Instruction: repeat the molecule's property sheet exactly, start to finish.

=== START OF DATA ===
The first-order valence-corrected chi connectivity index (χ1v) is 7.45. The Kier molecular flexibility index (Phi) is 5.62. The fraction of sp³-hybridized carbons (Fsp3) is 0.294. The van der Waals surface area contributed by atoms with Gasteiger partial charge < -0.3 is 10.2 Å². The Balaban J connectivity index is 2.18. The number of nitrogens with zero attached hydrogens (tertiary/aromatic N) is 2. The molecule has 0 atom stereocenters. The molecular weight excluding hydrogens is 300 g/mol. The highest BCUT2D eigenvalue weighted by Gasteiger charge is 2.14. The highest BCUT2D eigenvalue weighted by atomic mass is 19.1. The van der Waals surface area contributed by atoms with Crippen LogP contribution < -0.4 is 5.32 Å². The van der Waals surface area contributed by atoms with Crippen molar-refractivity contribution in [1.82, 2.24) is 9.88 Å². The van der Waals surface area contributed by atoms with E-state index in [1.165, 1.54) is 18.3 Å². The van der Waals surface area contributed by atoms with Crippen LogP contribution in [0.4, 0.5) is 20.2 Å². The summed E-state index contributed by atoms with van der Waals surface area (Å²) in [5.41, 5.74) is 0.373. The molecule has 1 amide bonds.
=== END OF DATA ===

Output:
The first-order valence-corrected chi connectivity index (χ1v) is 7.45. The Kier molecular flexibility index (Phi) is 5.62. The fraction of sp³-hybridized carbons (Fsp3) is 0.294. The van der Waals surface area contributed by atoms with Gasteiger partial charge < -0.3 is 10.2 Å². The Balaban J connectivity index is 2.18. The number of nitrogens with zero attached hydrogens (tertiary/aromatic N) is 2. The molecule has 0 atom stereocenters. The molecular weight excluding hydrogens is 300 g/mol. The highest BCUT2D eigenvalue weighted by Gasteiger charge is 2.14. The highest BCUT2D eigenvalue weighted by atomic mass is 19.1. The van der Waals surface area contributed by atoms with Crippen LogP contribution < -0.4 is 5.32 Å². The van der Waals surface area contributed by atoms with Crippen molar-refractivity contribution in [1.82, 2.24) is 9.88 Å². The van der Waals surface area contributed by atoms with E-state index in [1.165, 1.54) is 18.3 Å². The van der Waals surface area contributed by atoms with Crippen LogP contribution in [0.4, 0.5) is 20.2 Å². The summed E-state index contributed by atoms with van der Waals surface area (Å²) in [5.41, 5.74) is 0.373. The molecule has 1 amide bonds.